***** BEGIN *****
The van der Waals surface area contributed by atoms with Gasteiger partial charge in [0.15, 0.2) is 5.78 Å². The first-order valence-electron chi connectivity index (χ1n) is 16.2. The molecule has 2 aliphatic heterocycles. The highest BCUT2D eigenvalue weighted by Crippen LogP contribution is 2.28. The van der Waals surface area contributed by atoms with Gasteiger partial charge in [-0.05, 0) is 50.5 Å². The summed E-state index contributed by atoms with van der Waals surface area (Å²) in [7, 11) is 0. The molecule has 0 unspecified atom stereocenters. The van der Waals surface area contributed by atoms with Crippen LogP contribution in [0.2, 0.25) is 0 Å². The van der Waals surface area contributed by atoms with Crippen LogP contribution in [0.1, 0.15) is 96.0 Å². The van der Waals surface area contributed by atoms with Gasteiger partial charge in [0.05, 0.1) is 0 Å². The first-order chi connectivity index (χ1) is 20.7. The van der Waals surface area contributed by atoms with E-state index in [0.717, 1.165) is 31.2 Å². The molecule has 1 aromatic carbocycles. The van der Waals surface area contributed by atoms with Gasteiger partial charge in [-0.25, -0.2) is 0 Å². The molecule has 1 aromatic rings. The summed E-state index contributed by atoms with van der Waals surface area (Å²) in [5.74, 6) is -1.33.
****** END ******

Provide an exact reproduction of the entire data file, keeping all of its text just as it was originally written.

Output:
The van der Waals surface area contributed by atoms with Gasteiger partial charge in [0.15, 0.2) is 5.78 Å². The first-order valence-electron chi connectivity index (χ1n) is 16.2. The molecule has 2 aliphatic heterocycles. The highest BCUT2D eigenvalue weighted by Crippen LogP contribution is 2.28. The van der Waals surface area contributed by atoms with Gasteiger partial charge in [-0.05, 0) is 50.5 Å². The summed E-state index contributed by atoms with van der Waals surface area (Å²) in [7, 11) is 0. The molecule has 0 unspecified atom stereocenters. The van der Waals surface area contributed by atoms with Crippen LogP contribution in [0.2, 0.25) is 0 Å². The van der Waals surface area contributed by atoms with Crippen LogP contribution in [0.1, 0.15) is 96.0 Å². The van der Waals surface area contributed by atoms with Gasteiger partial charge in [0.05, 0.1) is 0 Å². The first-order chi connectivity index (χ1) is 20.7. The van der Waals surface area contributed by atoms with E-state index in [0.717, 1.165) is 31.2 Å². The molecule has 1 aromatic carbocycles. The van der Waals surface area contributed by atoms with Gasteiger partial charge in [-0.25, -0.2) is 0 Å². The molecule has 1 aromatic rings. The summed E-state index contributed by atoms with van der Waals surface area (Å²) in [5.74, 6) is -1.33.